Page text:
My favorite moment of our most recent play of Sidereal Confluence arose from one of the game’s weaknesses. Namely, that TauCeti Deichmann’s game of haggling aliens operates best when played with the right sort of person. What sort is that? The sort who embraces asymmetry while still calling the resource cubes by their colors instead of using setting-appropriate titles like “culture” and “life support.” The sort who doesn’t mind parsing large quantities of information while on the clock. The sort who’s willing to negotiate.
Of those three, you’d think the last would present the lowest barrier. Doubly so when playing a negotiation game. That isn’t how it was shaking out. One of us wasn’t interested in trading away his yellows — pardon me, his energy cubes — no matter how favorable the bargain. We offered him everything. Colonies, stacks of cubes, even a rule-breaking couple of victory points, just to see if he would bite. Offer after offer was rejected.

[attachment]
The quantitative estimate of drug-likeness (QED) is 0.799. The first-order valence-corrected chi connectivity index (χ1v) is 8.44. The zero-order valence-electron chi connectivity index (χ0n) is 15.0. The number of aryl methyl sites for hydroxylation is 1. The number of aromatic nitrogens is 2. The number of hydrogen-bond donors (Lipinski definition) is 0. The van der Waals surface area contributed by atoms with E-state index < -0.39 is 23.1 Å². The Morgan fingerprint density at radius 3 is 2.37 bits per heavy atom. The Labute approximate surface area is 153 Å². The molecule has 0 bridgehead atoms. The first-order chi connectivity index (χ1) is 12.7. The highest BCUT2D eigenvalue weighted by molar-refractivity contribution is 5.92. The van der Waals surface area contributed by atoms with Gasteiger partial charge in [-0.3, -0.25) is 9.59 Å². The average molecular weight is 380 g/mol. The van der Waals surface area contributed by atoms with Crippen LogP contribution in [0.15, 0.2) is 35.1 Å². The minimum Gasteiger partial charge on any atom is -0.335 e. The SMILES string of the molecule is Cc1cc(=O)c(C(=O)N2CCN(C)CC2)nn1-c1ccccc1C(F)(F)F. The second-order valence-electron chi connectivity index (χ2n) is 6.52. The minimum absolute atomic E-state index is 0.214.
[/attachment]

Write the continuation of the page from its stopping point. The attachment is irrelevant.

At last, Geoff broke. With all the pent-up fury of a spurned capitalist, he roared through his mask, “Haven’t you read The Wealth of Nations?” By way of reply, our energy hoarder stared at him with glassy eyes. The realization came to everyone at the table in an instant. Not only had he not read Geoff’s Holy Bible, but he also had no idea what sort of game we were playing.
Today on the Space-Biff! Space-Cast!, Dan Thurot is joined by TauCeti Deichmann to discuss his confusingly titled real-time asymmetrical science fiction trade game, Faraway Convergence! I mean Constellation Meeting! I mean Sidereal Confluence! There it is. Listen in as we discuss the game’s origins, its intricate negotiations, and how rational actors would easily arrange better trade deals than humans.